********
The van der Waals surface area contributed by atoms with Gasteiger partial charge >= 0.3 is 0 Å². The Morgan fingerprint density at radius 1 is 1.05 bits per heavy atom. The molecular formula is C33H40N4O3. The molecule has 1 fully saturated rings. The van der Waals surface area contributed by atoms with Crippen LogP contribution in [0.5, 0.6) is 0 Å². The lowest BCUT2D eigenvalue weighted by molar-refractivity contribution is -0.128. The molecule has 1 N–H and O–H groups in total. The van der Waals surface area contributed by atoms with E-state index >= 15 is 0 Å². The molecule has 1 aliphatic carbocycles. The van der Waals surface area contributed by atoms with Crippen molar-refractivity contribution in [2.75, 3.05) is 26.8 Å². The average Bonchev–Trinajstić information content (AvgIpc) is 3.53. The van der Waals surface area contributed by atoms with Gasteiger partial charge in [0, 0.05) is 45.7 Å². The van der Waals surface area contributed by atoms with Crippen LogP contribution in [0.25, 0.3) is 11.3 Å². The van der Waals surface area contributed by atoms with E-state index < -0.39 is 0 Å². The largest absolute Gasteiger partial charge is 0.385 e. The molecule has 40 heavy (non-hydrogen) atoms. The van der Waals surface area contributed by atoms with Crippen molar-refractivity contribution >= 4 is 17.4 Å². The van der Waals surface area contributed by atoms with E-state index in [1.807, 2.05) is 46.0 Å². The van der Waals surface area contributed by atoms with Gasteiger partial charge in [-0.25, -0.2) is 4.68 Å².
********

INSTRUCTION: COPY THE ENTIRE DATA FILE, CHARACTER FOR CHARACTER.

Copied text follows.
The van der Waals surface area contributed by atoms with Gasteiger partial charge >= 0.3 is 0 Å². The Morgan fingerprint density at radius 1 is 1.05 bits per heavy atom. The molecular formula is C33H40N4O3. The molecule has 1 fully saturated rings. The van der Waals surface area contributed by atoms with Crippen LogP contribution in [0.5, 0.6) is 0 Å². The lowest BCUT2D eigenvalue weighted by molar-refractivity contribution is -0.128. The molecule has 1 N–H and O–H groups in total. The van der Waals surface area contributed by atoms with E-state index >= 15 is 0 Å². The molecule has 1 aliphatic carbocycles. The van der Waals surface area contributed by atoms with Crippen molar-refractivity contribution in [2.75, 3.05) is 26.8 Å². The average Bonchev–Trinajstić information content (AvgIpc) is 3.53. The van der Waals surface area contributed by atoms with Gasteiger partial charge in [0, 0.05) is 45.7 Å². The van der Waals surface area contributed by atoms with Crippen LogP contribution in [0.25, 0.3) is 11.3 Å². The van der Waals surface area contributed by atoms with E-state index < -0.39 is 0 Å². The largest absolute Gasteiger partial charge is 0.385 e. The molecule has 40 heavy (non-hydrogen) atoms. The van der Waals surface area contributed by atoms with Crippen molar-refractivity contribution >= 4 is 17.4 Å². The van der Waals surface area contributed by atoms with E-state index in [1.807, 2.05) is 46.0 Å². The van der Waals surface area contributed by atoms with Gasteiger partial charge in [-0.25, -0.2) is 4.68 Å².